BUSINESS

Loonie up following sharp losses: traders look to Fed rate hint, U.K. vote

09/15/2014 08:47 EDT | Updated 11/15/2014 05:59 EST
TORONTO - The Canadian dollar closed higher Monday after taking a beating on currency markets last week amid caution on markets ahead of two major events.

"This week holds major event risk and accordingly will have markets trading somewhat nervously," said Camilla Sutton, chief FX strategist, managing director, Scotiabank Global Banking and Markets.

The loonie was up 0.36 of a cent to 90.5 cents US. The currency had plunged about 1.75 cents US last week as the U.S. dollar appreciated and oil prices sunk to two-year lows amid lower demand and higher production.

The greenback had strengthened ahead of Wednesday's interest rate announcement by the Federal Reserve. Traders will be curious to see if the U.S. central bank drops a hint that it could raise interest rates sooner than mid-2015 when it is generally expected that short-term rates will start to head up from near zero, where they have been since the financial crisis.

Specifically, they will be looking at the Fed's statement Wednesday to see if there will be a change in key language. For some time, the Fed has reassured markets that "it likely will be appropriate to maintain the current target range for the federal funds rate for a considerable time after the asset purchase program ends."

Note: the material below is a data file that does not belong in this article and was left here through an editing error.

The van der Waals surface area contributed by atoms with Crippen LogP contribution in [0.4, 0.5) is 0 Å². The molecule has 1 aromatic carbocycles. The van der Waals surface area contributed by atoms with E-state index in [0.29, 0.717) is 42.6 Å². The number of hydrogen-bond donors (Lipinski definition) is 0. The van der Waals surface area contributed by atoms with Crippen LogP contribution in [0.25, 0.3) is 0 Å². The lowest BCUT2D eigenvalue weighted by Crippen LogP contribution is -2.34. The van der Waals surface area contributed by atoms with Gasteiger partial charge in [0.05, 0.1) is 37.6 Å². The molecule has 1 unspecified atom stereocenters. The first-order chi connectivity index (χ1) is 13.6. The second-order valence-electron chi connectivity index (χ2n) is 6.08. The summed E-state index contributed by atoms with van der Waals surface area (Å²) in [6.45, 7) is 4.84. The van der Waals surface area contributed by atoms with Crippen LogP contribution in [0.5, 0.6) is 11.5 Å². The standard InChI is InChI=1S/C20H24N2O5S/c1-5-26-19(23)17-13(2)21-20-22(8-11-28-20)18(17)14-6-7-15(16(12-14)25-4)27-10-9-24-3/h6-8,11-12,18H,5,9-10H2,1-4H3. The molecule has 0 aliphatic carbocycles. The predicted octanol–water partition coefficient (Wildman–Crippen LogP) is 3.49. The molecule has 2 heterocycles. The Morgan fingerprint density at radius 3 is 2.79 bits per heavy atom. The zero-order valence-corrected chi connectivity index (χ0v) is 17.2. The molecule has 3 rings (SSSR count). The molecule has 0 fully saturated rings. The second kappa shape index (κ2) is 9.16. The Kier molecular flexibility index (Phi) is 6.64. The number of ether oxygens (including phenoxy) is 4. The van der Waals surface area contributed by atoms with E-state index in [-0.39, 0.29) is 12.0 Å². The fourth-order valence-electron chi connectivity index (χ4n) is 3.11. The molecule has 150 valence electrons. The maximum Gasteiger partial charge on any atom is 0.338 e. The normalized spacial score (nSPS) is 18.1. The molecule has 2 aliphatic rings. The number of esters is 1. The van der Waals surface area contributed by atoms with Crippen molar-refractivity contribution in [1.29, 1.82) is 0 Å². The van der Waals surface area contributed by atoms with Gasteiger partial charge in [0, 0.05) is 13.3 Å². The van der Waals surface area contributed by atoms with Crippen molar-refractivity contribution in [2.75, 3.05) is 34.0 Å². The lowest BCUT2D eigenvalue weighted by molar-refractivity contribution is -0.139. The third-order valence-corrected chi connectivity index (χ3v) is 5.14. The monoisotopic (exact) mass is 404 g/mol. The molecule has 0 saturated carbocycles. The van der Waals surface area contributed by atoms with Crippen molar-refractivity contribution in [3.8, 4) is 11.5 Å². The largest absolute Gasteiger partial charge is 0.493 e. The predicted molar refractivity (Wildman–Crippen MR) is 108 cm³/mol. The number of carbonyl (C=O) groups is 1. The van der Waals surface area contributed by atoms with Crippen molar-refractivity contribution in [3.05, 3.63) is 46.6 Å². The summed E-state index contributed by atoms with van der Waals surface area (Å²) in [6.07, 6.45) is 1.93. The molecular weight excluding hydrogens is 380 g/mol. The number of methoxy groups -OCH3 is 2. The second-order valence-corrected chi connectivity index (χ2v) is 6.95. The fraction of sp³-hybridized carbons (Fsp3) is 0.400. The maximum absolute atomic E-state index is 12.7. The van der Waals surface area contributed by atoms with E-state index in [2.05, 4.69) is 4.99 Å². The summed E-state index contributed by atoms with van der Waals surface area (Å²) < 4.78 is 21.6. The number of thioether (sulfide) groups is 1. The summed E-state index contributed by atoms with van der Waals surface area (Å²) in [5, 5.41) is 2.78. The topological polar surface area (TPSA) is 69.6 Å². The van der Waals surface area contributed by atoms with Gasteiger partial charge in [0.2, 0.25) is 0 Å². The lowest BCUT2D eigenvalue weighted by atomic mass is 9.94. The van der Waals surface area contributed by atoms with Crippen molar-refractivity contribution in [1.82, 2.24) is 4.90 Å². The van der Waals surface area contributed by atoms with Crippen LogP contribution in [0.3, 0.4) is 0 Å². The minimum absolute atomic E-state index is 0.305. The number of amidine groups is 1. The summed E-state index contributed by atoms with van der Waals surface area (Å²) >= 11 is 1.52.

Markets will look at the document to see if the Fed drops the words "considerable time."

The asset purchase program involving the buying of hundreds of billions of dollars of bonds is widely expected to end at the end of October.

There also has been great uncertainty on markets about the referendum Thursday on Scottish independence. The result is generally believed to be too close to call.

A Yes vote would result in huge complications from currency to membership in the European Union and NATO.

Oil and metal prices were depressed amid weak data showing that Chinese industrial production decelerated markedly in August, rising just 6.9 per cent from a year earlier. It is the slowest growth since the 2008-09 global financial crisis and left markets wondering if the economy can reach the 7.5 per cent growth level targeted by the Chinese government.

The October crude contract in New York gained 65 cents to US$92.92 a barrel.

The weak Chinese data pushed December copper down two cents to US$3.09 a pound. December gold bullion gained $3.60 to US$1,235.10 an ounce.

The lacklustre Chinese data was released as a major international organization cut its growth forecast for the countries that use the euro and says the troubled currency union needs even more stimulus from the central bank and governments.

The Organization for Economic Co-operation and Development cut its forecast for the eurozone this year to 0.8 per cent from 1.2 per cent in its May assessment.

The OECD also trimmed its 2014 outlook for Canada, to economic growth of 2.3 per cent from 2.5 per cent.